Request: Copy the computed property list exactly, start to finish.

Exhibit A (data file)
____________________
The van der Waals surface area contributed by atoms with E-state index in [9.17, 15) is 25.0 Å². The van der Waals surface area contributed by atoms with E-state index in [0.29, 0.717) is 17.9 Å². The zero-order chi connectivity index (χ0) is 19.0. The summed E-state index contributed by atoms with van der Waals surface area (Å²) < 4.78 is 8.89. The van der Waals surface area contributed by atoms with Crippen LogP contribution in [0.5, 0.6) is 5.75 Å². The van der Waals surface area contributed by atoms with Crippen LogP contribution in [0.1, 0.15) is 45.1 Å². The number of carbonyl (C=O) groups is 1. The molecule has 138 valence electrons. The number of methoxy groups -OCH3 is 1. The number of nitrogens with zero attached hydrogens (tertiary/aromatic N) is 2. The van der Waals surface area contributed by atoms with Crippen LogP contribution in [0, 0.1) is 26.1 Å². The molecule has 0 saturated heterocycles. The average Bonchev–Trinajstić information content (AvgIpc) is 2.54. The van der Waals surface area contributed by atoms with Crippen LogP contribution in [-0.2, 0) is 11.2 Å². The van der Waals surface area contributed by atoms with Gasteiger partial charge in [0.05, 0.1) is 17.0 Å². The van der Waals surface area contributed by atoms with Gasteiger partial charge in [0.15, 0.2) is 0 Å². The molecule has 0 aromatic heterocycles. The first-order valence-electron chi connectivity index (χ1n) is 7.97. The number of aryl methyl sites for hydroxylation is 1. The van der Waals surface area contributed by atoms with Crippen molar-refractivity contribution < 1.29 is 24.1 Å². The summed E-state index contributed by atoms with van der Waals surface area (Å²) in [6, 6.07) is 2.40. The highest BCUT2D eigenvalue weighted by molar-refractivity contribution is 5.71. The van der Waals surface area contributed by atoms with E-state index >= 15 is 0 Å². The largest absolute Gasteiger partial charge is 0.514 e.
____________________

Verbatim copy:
The van der Waals surface area contributed by atoms with E-state index in [9.17, 15) is 25.0 Å². The van der Waals surface area contributed by atoms with E-state index in [0.29, 0.717) is 17.9 Å². The zero-order chi connectivity index (χ0) is 19.0. The summed E-state index contributed by atoms with van der Waals surface area (Å²) < 4.78 is 8.89. The van der Waals surface area contributed by atoms with Crippen LogP contribution in [0.5, 0.6) is 5.75 Å². The van der Waals surface area contributed by atoms with Crippen LogP contribution in [0.1, 0.15) is 45.1 Å². The number of carbonyl (C=O) groups is 1. The molecule has 138 valence electrons. The number of methoxy groups -OCH3 is 1. The number of nitrogens with zero attached hydrogens (tertiary/aromatic N) is 2. The van der Waals surface area contributed by atoms with Crippen LogP contribution in [0, 0.1) is 26.1 Å². The molecule has 0 saturated heterocycles. The average Bonchev–Trinajstić information content (AvgIpc) is 2.54. The van der Waals surface area contributed by atoms with Crippen LogP contribution in [-0.2, 0) is 11.2 Å². The van der Waals surface area contributed by atoms with Gasteiger partial charge in [0.05, 0.1) is 17.0 Å². The van der Waals surface area contributed by atoms with Gasteiger partial charge in [0.15, 0.2) is 0 Å². The molecule has 0 aromatic heterocycles. The first-order valence-electron chi connectivity index (χ1n) is 7.97. The number of aryl methyl sites for hydroxylation is 1. The van der Waals surface area contributed by atoms with Crippen molar-refractivity contribution < 1.29 is 24.1 Å². The summed E-state index contributed by atoms with van der Waals surface area (Å²) in [6, 6.07) is 2.40. The highest BCUT2D eigenvalue weighted by molar-refractivity contribution is 5.71. The van der Waals surface area contributed by atoms with E-state index >= 15 is 0 Å². The largest absolute Gasteiger partial charge is 0.514 e.